prevention efforts, but in the space of 18 months ADID trained 75 of
      the 115 imams in the main northeastern port city Nouadhibou.

      "We started from the premise that human life is sacred, and
      protecting it is of fundamental importance," he said. "The religious
      leaders came on board when they realised that AIDS could be
      contracted in hospital, and that the head of state, imams, educated
      people could all catch it. Before, they had only connected it with
      sex."

      ADAPTING THE MESSAGE

      In mainly Catholic Burundi, the Church got involved soon after the
      first case of AIDS in 1988. Muslim leaders followed suit a few years
      later.

      "There were awareness campaigns in the media but they weren't
      reaching Muslim families," said Haruna Nkunduwiga, secretary-general
      of the Muslim Community of Burundi (COMIBU).

      "It was necessary to adapt the messages to Muslim values," he
      explained. Regardless of religion, the medium or choice of words, the
      message is the same: abstinence for single people and fidelity for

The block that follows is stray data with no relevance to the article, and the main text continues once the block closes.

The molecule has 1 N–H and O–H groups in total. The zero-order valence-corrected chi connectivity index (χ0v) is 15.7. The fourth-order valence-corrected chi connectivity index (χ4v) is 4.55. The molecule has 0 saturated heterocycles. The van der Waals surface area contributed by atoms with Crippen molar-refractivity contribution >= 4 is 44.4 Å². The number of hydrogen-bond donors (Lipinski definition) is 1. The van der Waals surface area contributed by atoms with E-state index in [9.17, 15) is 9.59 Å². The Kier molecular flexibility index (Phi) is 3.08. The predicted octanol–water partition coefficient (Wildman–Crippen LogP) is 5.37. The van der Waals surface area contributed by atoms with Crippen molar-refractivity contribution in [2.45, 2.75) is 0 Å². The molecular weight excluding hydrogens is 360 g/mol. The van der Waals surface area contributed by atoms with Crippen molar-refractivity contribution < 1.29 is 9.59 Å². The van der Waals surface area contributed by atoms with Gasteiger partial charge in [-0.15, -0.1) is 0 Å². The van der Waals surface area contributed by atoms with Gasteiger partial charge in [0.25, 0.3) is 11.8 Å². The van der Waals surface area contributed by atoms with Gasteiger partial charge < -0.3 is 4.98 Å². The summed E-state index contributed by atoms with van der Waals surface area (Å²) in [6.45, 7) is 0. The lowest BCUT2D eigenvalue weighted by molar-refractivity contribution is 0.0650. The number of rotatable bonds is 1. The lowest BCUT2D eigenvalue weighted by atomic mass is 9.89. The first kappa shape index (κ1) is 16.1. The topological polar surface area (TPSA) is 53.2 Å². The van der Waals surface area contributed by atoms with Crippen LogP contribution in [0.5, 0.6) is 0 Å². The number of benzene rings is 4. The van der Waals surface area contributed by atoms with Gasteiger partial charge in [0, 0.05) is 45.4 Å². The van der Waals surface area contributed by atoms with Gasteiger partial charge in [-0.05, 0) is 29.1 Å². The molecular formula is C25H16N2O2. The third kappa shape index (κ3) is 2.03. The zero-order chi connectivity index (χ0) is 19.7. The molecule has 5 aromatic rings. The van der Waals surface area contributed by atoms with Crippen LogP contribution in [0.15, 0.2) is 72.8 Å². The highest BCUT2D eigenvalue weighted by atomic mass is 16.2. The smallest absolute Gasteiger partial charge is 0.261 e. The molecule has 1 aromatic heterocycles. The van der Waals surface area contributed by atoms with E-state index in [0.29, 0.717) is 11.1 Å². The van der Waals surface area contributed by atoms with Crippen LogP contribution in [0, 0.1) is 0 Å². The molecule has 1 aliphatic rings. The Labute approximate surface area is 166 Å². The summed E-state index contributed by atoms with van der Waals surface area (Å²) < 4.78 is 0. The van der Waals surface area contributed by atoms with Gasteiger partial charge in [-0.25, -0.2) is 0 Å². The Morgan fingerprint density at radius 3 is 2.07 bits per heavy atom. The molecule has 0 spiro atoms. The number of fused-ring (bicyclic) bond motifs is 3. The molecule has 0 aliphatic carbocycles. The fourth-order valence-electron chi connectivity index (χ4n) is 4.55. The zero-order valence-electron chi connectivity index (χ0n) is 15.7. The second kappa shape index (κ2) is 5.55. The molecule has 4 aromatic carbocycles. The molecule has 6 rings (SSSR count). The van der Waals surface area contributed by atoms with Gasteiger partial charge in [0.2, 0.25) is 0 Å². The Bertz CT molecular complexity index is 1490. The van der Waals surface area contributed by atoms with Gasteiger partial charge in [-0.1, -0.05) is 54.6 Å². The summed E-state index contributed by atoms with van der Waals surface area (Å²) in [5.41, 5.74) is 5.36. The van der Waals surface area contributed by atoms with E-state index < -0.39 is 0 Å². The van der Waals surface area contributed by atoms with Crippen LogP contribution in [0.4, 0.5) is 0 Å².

those who are married - "staying 'clean' in the religious sense of
      the word" - meaning no adultery, according to Mamadou Soya Watt, imam
      at the Ksar Mosque in Nouakchott, Mauritania.

      Ever-watchful, religious leaders are especially so when it comes to
      following the government's lead. In Benin, the Catholic Church opted
      not to be involved in the community action plan launched by the
      government in 2003 as part of its Multi-sector Project for the Fight
      Against AIDS (PPLS).

      "The Catholic Church believes that the struggle against AIDS needs to
      have a holistic vision of the individual, which includes moral
      requirements," said Father Raymond Bernard Goudjo, theologian for the
      Archbishopric of Cotonou, Benin.

      "When addressing AIDS, the PPLS focuses on its economic and technical
      aspects but never on morality and tradition," he said.

      The Catholic Church was involved in the fight against AIDS, Goudjo
      said, but "through its own means and moral principles".

      Religious leaders involved in HIV prevention efforts rely on their
      holy texts - the Qu'ran for Muslims and the Bible for Christians - to
      get their message across, but there is consensus when it comes to
      condom use, a practice generally associated with sex outside of
      marriage.

      "Condoms can prevent AIDS, not sin," said Nkunduwiga of Burundi's COMIBU.

      However, among Muslims in Nigeria, Senegal and Mauritania, and
      Catholics in Burundi, condom use is becoming more and more accepted
      for so-called 'discordant' couples in which one partner is
      HIV-positive.

      "In that case, the condom is seen as medication to avoid the other
      partner's infection," explained Doctor Chantal Simbiyara, who works
      for the Catholic NGO, Caritas, in Burundi.

      "In rare cases, religious leaders talk about condoms as a way, not to